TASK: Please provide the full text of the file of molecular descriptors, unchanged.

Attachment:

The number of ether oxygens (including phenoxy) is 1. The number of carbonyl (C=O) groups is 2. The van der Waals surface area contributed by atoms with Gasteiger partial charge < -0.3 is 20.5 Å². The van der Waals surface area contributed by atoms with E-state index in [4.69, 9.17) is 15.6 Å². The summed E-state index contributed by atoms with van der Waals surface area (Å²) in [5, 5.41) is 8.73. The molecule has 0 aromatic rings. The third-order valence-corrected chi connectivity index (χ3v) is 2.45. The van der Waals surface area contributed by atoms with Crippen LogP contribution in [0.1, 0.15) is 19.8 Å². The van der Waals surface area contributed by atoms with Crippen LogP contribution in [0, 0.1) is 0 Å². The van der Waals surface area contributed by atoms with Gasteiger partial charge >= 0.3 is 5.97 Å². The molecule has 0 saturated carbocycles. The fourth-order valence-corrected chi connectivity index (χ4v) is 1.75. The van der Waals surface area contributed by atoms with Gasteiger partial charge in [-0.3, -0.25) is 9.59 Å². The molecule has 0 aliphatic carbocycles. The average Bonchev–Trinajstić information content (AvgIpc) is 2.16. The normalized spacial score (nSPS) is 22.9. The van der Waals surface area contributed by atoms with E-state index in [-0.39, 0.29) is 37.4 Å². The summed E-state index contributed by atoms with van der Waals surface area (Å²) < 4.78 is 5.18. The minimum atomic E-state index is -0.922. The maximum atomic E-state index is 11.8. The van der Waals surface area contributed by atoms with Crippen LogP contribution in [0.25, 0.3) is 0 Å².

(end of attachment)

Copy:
The number of ether oxygens (including phenoxy) is 1. The number of carbonyl (C=O) groups is 2. The van der Waals surface area contributed by atoms with Gasteiger partial charge < -0.3 is 20.5 Å². The van der Waals surface area contributed by atoms with E-state index in [4.69, 9.17) is 15.6 Å². The summed E-state index contributed by atoms with van der Waals surface area (Å²) in [5, 5.41) is 8.73. The molecule has 0 aromatic rings. The third-order valence-corrected chi connectivity index (χ3v) is 2.45. The van der Waals surface area contributed by atoms with Crippen LogP contribution in [0.1, 0.15) is 19.8 Å². The van der Waals surface area contributed by atoms with Crippen LogP contribution in [0, 0.1) is 0 Å². The van der Waals surface area contributed by atoms with Gasteiger partial charge >= 0.3 is 5.97 Å². The molecule has 0 saturated carbocycles. The fourth-order valence-corrected chi connectivity index (χ4v) is 1.75. The van der Waals surface area contributed by atoms with Gasteiger partial charge in [-0.3, -0.25) is 9.59 Å². The molecule has 0 aliphatic carbocycles. The average Bonchev–Trinajstić information content (AvgIpc) is 2.16. The normalized spacial score (nSPS) is 22.9. The van der Waals surface area contributed by atoms with E-state index in [-0.39, 0.29) is 37.4 Å². The summed E-state index contributed by atoms with van der Waals surface area (Å²) < 4.78 is 5.18. The minimum atomic E-state index is -0.922. The maximum atomic E-state index is 11.8. The van der Waals surface area contributed by atoms with Crippen LogP contribution in [0.25, 0.3) is 0 Å².